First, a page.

A sizeable portion of tangible and intangible global trade is intra-firm i.e. it is conducted within the enterprise itself.1 The OECD observer opines that as much as 60% of world trade takes place within multinational enterprises.2 This has at least two different implications. Firstly, a multinational corporation (hereinafter: MNC) may be subject to double taxation on the same profits. To put this into perspective, a survey conducted by PricewaterhouseCoopers on Tax Risks in India shows that transfer pricing has emerged as the most significant event for MNC firms leading to potential tax risk.3 Secondly, an MNC may use transfer pricing to reduce the overall tax burden by “trading” with production units or subsidiaries in different tax jurisdictions. The effect of these transfers is that governments are often deprived of revenue, and in some cases, the effect may be so severe as to trigger distortions in the Balance of Payments situation of a country.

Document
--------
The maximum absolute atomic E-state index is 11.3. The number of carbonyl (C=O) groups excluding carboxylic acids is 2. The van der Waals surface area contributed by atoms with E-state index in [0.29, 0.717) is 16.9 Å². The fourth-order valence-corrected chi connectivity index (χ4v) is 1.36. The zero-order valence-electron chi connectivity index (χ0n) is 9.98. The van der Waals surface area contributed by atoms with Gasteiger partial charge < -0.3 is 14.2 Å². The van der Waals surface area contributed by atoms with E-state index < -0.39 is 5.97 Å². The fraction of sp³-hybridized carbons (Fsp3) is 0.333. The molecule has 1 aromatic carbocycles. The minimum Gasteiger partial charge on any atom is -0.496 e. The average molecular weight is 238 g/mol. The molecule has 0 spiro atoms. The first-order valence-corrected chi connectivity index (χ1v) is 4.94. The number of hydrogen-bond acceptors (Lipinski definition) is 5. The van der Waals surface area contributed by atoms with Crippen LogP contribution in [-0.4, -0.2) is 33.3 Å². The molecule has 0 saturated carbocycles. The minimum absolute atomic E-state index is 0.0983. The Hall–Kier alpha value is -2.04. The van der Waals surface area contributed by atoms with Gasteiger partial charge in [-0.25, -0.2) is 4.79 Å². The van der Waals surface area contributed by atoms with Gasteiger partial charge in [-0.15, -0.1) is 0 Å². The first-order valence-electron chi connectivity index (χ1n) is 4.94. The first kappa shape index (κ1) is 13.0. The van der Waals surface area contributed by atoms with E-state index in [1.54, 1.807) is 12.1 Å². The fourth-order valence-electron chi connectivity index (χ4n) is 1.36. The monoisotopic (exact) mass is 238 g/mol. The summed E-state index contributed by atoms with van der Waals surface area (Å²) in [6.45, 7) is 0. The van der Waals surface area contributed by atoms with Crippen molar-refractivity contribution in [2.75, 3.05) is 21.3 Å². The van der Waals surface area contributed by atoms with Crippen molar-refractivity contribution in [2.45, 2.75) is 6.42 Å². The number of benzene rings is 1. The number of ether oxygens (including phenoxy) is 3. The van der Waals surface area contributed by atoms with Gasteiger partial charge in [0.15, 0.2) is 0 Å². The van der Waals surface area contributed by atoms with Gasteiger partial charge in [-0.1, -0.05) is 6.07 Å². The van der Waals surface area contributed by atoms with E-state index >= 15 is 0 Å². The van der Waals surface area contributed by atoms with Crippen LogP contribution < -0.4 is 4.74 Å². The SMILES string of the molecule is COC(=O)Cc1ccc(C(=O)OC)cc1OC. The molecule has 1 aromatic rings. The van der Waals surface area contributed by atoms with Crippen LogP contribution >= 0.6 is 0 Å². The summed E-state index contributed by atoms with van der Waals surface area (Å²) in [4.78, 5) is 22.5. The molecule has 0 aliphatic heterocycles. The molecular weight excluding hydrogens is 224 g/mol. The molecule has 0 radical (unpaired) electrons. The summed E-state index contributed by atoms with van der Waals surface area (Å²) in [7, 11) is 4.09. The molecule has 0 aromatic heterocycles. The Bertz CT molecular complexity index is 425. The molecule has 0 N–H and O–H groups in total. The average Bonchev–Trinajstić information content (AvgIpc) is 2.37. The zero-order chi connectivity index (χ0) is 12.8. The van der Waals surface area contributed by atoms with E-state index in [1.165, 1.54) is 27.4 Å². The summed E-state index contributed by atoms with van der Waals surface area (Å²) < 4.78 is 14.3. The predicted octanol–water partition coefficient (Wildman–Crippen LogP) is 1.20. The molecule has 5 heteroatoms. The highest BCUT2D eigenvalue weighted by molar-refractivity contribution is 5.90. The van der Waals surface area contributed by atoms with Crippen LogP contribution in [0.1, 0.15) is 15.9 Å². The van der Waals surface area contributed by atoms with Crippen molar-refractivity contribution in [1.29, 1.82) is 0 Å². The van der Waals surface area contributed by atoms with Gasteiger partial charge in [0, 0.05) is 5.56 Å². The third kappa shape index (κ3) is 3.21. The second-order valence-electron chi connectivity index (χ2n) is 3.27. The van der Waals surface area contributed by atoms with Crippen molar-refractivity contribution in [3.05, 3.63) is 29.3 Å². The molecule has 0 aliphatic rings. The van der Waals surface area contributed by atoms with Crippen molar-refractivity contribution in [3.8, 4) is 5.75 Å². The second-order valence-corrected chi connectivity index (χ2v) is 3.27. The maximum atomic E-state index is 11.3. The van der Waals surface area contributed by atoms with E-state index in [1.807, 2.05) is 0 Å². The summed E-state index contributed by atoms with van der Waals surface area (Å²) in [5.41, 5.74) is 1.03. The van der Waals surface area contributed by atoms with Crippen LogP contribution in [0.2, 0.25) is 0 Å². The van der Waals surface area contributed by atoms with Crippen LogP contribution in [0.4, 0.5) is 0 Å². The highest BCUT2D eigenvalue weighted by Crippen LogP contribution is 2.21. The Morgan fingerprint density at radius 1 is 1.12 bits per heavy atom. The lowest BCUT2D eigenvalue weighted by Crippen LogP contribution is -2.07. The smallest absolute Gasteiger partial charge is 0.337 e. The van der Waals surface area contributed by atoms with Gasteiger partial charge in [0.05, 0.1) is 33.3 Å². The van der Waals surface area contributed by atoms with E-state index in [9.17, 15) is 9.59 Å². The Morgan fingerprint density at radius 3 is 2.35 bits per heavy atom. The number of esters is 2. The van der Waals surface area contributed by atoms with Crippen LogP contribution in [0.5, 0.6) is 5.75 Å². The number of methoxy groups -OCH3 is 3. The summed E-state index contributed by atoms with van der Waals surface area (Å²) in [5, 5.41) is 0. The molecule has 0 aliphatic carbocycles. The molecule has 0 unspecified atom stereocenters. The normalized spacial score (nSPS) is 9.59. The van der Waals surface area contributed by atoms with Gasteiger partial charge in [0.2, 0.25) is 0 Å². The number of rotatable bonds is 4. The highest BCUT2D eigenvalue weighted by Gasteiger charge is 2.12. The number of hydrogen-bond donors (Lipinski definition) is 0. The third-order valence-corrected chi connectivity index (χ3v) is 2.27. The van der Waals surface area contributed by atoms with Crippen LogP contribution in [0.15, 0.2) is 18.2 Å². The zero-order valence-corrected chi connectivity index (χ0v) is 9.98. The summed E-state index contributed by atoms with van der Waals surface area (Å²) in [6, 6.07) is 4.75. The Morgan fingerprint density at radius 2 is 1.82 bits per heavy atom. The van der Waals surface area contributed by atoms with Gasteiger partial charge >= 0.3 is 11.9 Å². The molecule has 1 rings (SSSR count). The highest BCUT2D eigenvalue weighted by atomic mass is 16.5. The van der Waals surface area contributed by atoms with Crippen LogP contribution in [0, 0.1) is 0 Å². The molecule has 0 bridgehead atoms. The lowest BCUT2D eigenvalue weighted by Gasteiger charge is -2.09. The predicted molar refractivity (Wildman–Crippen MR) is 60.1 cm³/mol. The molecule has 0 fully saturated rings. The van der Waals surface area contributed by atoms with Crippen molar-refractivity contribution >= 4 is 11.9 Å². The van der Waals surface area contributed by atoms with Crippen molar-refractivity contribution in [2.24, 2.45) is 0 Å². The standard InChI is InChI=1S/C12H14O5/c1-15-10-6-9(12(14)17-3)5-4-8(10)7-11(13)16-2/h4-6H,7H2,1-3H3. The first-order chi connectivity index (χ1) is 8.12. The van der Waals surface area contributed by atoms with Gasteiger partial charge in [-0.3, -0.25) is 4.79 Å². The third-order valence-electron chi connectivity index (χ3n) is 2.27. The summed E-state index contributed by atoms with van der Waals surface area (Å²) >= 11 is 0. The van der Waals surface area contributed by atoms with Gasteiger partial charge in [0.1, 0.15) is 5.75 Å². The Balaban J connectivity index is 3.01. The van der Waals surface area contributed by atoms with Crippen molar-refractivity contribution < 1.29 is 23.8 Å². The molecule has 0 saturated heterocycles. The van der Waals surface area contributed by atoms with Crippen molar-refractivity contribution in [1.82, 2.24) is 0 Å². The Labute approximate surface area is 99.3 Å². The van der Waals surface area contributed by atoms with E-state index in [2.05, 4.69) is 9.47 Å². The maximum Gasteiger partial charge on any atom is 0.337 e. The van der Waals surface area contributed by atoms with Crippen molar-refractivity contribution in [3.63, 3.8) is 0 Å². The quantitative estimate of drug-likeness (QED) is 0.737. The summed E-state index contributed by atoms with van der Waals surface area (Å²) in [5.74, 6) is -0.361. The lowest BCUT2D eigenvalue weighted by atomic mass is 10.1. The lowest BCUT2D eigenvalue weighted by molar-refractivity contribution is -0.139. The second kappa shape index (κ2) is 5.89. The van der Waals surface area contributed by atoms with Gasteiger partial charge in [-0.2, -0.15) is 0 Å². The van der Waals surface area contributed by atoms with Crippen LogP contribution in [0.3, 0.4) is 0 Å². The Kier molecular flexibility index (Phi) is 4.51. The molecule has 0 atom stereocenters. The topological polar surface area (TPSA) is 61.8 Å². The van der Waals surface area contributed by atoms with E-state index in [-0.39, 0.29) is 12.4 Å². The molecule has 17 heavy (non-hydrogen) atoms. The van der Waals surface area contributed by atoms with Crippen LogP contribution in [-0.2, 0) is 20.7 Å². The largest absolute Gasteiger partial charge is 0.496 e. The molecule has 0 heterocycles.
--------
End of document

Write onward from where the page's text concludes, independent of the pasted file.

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How to become a good lawyer

January 22nd, 2010
Hon'ble Shri.  V. C. Daga

How to become a good lawyer

Hon’ble Shri Justice V. C. Daga

Hon’ble Justice Daga uses his perspective as a serving judge of the Bombay High Court to outline the qualities that a successful lawyer should have. ‘Industry’ and ‘Integrity’ are two qualities that every professional must possess to succeed, he emphasizes. He cites the example of Nani Palkhivala to illustrate the heights to which a professional can rise with the proper approach.

 

My greetings to you all.